Gingrich, Democrats Create Rough Week for Romney

Friday, 02 Dec 2011 03:01 PM

By Newsmax Wires

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Republican presidential candidate Mitt Romney has maintained his status as the campaign’s front-runner with a slow and steady approach. But the former Massachusetts governor was off his game a bit this week, The Hill reports.

He had to deal with the rise of former House Speaker Newt Gingrich as his chief opponent, new attacks from the Democratic Party, and a rocky interview with Fox News host Bret Baier.

“It certainly hasn’t been a good week,” Al Cardenas, chairman of the American Conservative Union, told The Hill. He worked for Romney in 2008 but is neutral this time around.

“He’s run an almost flawless race up to this point, and this week for the first time you saw a series of missteps by the campaign and the candidate,” an unaffiliated veteran Republican strategist told The Hill.

“What led him to have the bad interview is what’s dangerous — getting concerned about Gingrich, not being as disciplined and getting agitated. If these are a pattern that continues over the upcoming weeks, he could have a problem. His strength is his [message] discipline and being able to talk about the economy. If he gets undisciplined and talks about other things, that’s going to be a problem.”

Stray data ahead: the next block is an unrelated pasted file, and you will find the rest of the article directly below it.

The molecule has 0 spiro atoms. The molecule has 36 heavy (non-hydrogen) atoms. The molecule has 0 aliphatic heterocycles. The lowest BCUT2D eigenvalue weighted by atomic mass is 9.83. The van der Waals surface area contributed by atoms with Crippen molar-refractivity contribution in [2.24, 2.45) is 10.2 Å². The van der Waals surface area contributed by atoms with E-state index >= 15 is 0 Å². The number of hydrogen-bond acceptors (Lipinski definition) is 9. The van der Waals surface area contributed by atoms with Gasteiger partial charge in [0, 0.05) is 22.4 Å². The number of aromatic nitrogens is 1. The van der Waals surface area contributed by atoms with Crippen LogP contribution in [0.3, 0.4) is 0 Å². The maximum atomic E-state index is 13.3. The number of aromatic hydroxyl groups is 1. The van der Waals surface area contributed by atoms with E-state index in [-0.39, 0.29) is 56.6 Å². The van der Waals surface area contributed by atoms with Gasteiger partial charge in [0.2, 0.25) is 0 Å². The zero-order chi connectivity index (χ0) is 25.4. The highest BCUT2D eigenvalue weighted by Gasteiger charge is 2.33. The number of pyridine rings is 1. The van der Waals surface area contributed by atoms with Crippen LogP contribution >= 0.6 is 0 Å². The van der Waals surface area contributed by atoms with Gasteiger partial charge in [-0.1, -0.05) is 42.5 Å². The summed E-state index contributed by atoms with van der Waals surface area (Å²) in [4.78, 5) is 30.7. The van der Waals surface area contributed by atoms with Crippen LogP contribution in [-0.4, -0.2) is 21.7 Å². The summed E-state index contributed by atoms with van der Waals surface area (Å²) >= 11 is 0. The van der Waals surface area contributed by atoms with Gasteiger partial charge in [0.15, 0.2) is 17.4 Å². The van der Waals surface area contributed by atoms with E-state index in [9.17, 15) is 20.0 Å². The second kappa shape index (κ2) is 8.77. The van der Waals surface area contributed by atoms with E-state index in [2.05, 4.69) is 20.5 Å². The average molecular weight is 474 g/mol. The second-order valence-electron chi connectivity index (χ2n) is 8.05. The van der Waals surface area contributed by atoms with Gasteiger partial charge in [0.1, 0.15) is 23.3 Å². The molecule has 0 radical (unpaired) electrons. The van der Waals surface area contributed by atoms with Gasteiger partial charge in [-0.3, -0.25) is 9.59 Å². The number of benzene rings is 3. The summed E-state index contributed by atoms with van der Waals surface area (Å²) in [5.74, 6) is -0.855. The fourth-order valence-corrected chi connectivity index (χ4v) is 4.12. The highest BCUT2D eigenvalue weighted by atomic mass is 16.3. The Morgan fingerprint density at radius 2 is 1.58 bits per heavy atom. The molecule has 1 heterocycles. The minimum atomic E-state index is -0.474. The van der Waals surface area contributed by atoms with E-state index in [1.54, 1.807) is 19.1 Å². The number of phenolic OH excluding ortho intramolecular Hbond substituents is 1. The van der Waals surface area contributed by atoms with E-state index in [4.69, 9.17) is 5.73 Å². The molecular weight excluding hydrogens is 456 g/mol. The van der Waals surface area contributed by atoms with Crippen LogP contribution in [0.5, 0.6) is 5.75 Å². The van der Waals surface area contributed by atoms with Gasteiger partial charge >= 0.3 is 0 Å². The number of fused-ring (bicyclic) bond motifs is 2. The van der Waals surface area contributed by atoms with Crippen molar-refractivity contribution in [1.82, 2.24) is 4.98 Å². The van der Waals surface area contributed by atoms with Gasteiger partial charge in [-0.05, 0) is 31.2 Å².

In the Fox interview, Romney got agitated with questions about changes in his policy views. Baier said Romney told him afterward that his questions were “uncalled for” and “over-aggressive.”

Some Republicans say the Romney campaign over-reacted to a minor ad aired by the Democratic National Committee that was critical of him. The campaign conducted a dozen conference calls to combat the ad, giving the Democrats’ criticism more attention.

“You can tastefully gloat about the DNC deciding to target your campaign already, rather than reacting like he did,” Cardenas said.

Anyone can have a bad week, of course. So the issue for Romney is to simply right the ship quickly.

“People for the first time are seeing the campaign go through a bit of a rough patch,” the unaffiliated Republican strategist told The Hill. “If that rough week becomes a rough month, you’ve got a problem.”




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